Last night I spent some time in a fairly generic upscale home in an area known for its growth in the 1980s and 1990s of countless McMansions. In fact the area reminds me a lot of Atlanta or Charlotte, because of its big trees, winding roads and tons of new-wealth growth. From the outside, this house wasn’t the most distinctive or interesting and even most of the inside was fairly standard. However, two points upon which I took note were: the fabric choice for the sofas and pillows in the family room area and the frequent use of dimmers on almost every light switch in the house. Pictured above is the fixture over the kitchen table, which has two shades made of very elegant linen-type fabric. On a medium dimmer setting, they were divine.
Further, almost all of the recessed can lighting throughout the house had dimmer switches, the brilliance of which can really only be observed in real-time. You’ll just have to take my word for it.
Typically, along with harsh lighting, leather furniture is standard fare for ‘classic’ American taste and aesthetics. Maybe a sueded leather or a nubuck-type leather, but inevitably, the material is a bit cold to the touch and often, the cushions themselves are overstuffed, so you find yourself sitting on the sofa rather than sinking into it (I prefer the latter).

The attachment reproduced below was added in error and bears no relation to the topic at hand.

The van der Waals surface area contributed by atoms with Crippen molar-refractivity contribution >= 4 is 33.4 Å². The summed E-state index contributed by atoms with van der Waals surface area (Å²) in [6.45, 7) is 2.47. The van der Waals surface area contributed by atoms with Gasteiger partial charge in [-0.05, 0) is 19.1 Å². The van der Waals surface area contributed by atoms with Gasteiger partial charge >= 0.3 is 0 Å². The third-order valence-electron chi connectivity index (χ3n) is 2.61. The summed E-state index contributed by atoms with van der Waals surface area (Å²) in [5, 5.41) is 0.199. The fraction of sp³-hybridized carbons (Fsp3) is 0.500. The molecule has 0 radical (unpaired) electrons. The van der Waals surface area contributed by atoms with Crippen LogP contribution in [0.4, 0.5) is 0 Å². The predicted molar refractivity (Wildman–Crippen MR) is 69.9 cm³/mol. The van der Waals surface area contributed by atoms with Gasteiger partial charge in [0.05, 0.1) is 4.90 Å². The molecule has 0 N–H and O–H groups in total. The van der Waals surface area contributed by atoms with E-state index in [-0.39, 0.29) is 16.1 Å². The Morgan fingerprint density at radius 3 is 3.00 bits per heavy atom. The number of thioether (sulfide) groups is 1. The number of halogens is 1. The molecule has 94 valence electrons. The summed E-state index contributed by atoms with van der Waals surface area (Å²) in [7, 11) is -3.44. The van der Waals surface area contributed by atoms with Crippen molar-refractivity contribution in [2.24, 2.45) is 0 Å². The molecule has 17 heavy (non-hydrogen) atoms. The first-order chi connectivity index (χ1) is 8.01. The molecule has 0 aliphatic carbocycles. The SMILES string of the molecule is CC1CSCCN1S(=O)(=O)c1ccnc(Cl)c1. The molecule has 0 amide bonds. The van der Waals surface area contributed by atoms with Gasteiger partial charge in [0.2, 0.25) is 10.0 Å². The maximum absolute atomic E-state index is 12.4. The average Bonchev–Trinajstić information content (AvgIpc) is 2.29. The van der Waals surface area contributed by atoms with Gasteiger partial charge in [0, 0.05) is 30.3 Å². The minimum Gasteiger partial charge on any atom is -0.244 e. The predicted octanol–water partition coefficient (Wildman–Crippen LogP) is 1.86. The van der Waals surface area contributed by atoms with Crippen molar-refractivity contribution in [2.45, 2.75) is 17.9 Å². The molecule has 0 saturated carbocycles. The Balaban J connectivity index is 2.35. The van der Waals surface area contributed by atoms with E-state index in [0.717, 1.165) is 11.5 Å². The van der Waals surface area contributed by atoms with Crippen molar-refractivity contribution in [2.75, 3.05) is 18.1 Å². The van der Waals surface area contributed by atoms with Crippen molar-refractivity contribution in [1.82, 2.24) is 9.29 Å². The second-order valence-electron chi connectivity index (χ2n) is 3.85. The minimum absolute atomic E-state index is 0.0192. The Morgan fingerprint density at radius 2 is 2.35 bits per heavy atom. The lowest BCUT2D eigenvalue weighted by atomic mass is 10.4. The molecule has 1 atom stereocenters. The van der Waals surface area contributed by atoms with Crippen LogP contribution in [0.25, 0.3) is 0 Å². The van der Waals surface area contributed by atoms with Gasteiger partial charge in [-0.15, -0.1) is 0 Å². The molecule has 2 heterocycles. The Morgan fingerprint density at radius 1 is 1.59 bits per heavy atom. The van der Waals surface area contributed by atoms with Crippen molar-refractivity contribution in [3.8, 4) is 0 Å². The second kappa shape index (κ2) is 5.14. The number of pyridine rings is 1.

I found the sofas in this house quite comfortable because they were of a very approachable and reasonable scale (not huge) and they were covered in a glorious nubby tweed-like fabric that was a sand tone.
To add a touch of color and pattern, the pillows were brown, white and turquoise, almost of a 60s-type pattern, although not too retro either. I thought they were a very thoughtful touch to an otherwise fairly monotone room (which isn’t necessarily a bad thing for walls and sofas…things that you buy less often).
I just wanted to give credit where credit seems due. I was pleasantly surprised that the entire set of home furnishings hadn’t been pulled straight out of Ballard Designs or Pottery Barn, which is often the case in this neighborhood.
Thanks for reading!